Jeremy surmounted the railing, twisted and fell to the story below, slapping the stone floor to dull his landing as the pain of the impact stabbed through his hard-soled shoes. He looked for the source of the light and saw that the terminus of the spiral staircase was greeted by a semicircular wooden door with an ornate lattice of black metal at head height, and this was the source of the light. Jeremy grabbed the door’s cast iron knocker, twisted it and yanked it door open as footfalls clattered in the sanctuary above. He rushed through the door, glancing down, and saw no means of blocking it. He gazed up into the chamber which he had entered.

It was a rectangular hall walled with hundreds of marble cloisters laden with candles and glossy stones. There were hearths and smooth but dusty benches along the length of the hall, and stone curtains cut with ancient mastery hung like banners waiting for a cause from the ceiling’s corners. 

There were three doorways in the hall, of which one was at the end and two were on the left and right. Each doorway was walled up with a cracked barrier of old brick and recent mortar.

Footfalls shook the spiral staircase.

Jeremy sprinted up the center of the hall. Hundreds of inscriptions appeared upon the stone that he’d traversed, all lit up with water as pure and striated as close-cut sapphire.

Jeremy turned, gaping at this for just a moment, then hurled himself into the brick wall of the lefthand barrier. It broke and collapsed under his shoulder, a plane of contiguous bricks carrying him over the breach like an acrid toboggan. Jeremy looked up.

He was in a chthonic tunnel whose walls were obsidian currents embossed with gold.

Jeremy scrambled to his feet in the glittering dark, deliriously ignoring the pain of broken brick on his hands and knees, and paused for a split second as his pursuers entered the hall. There came a long whistle.

“Holy everloving mother of motherfucking dogshit,” said Tom Walsh.

Jeremy sprinted into the depths of the tunnel, gun empty in his hand.

To be continued

Sunday, October 23, 2022

The City of the Dead: Burying the Past

Jeremy looked up and down the street from the doorway of his apartment building for a long time. Then he set out for the northern gate.

Silver moonlight spilled across the center of the lane like a snowcap. Whitewash loomed gray on the buildings’ faces, and people drifted silently for the gates laden with bags like spectral stevedores. Jeremy arrived at the northern gate and saw that the great portcullis was unguarded, that the sandbag positions lay empty. He walked through the passage beneath the wall, a good 20’ thick, and set off into the hills.

Jeremy knew of a cave which was a destination for those hunting the relics of Twinmartyrs’ history, given that the old shrines were large enough to run beneath the city’s adjoining hills. The stars were a vast audience to the carpet of dark in the trees and hillsides. Jeremy was guided from a great distance by a pinprick of light at the place where he knew the cave to be, frowning at the thought that others had had his idea. By the Burning Eye, he thought, perhaps they’d cooperate and delve down with him. By the Burning Eye, he hoped that their desperation had not made them into predators.

Slithering through the dirt of a leafstrewn hillside, he found something else entirely. A fire was crackling on an outcropping by the mouth of the cave, but those tending it were not argonauts from Twinmartyrs. They were men in black leather coats, black boiler suits, black sweaters, or black undershirts. They had blood red cravats, red badges on berets, an assortment of red bands here and their across their bodies. They were an Anarcho-Syndicalist vanguard.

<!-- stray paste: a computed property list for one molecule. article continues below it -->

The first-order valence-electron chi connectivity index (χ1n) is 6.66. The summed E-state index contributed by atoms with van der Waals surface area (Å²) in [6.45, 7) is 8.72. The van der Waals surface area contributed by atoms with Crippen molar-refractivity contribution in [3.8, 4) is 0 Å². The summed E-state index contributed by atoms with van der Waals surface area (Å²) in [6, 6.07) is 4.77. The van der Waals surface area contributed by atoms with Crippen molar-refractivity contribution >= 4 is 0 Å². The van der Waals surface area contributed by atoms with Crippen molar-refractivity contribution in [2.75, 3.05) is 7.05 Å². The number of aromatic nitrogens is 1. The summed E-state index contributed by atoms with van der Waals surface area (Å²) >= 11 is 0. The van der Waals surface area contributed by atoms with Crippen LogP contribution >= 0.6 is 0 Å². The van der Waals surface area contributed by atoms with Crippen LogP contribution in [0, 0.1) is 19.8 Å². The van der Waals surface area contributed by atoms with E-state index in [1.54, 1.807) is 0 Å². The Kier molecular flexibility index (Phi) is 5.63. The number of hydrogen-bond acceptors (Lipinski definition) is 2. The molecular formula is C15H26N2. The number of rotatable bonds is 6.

Jeremy saw shovels rising and falling from the earth of the outcropping, dumping soil into subtle piles by the edge of a pit he couldn’t see down into. Periodically men stood up within, wiping their brows and gasping steam into the air. They were pale in the firelight, thin, and wore weatherbeaten blazers, collared shirts with buttons yanked out from being dragged by the collar, dirty spectacles. These were no militiamen, they seemed to be clerks or researchers. Jeremy pressed his face into the cool soil, deploring his luck, and then began circumnavigating the outcropping on his belly.

“Keep it up, gentlemen, it’s about time you did some real work…”

An officer stood above the diggers and was speaking in a bored drawl. He had on black slacks, a black longsleeve shirt, a red bandana around tied his neck, and he had a leather holster suspended from a long cord. A silverized, pearl-handled pistol was in the holster. A guard in a black leather overcoat stood near the officer with a heavy rifle in his hand, the butt resting in his belt.

One of the diggers, a balding, older gentleman, stood up and spoke with steaming breath.

“We laid the groundwork for this entire movement!”

“And for that, we thank you. We succeeded pretty handily out here in the Gorge…”

The officer was smiling. Jeremy glanced across the faces of the other militiamen and watched their movements. They were all drunk except for the leader. Only the guard carried a rifle; the others had teepeed their weapons near a 5-ton truck which was lurking in the shadows. The fighters hadn’t left a weapons guard. Jeremy shook his head in wonder and began slithering towards the rifles.

“The movement never would have succeeded without our scholarship! Without our justification! We made it legitimate!”

“Yeah, but people like you tend to be troublesome once things have settled down, and who likes you anyway? You’re not workers, you’re not fighters, you’re not foremen, nor are you engineers. You can barely dig your own graves. Are any of you married?”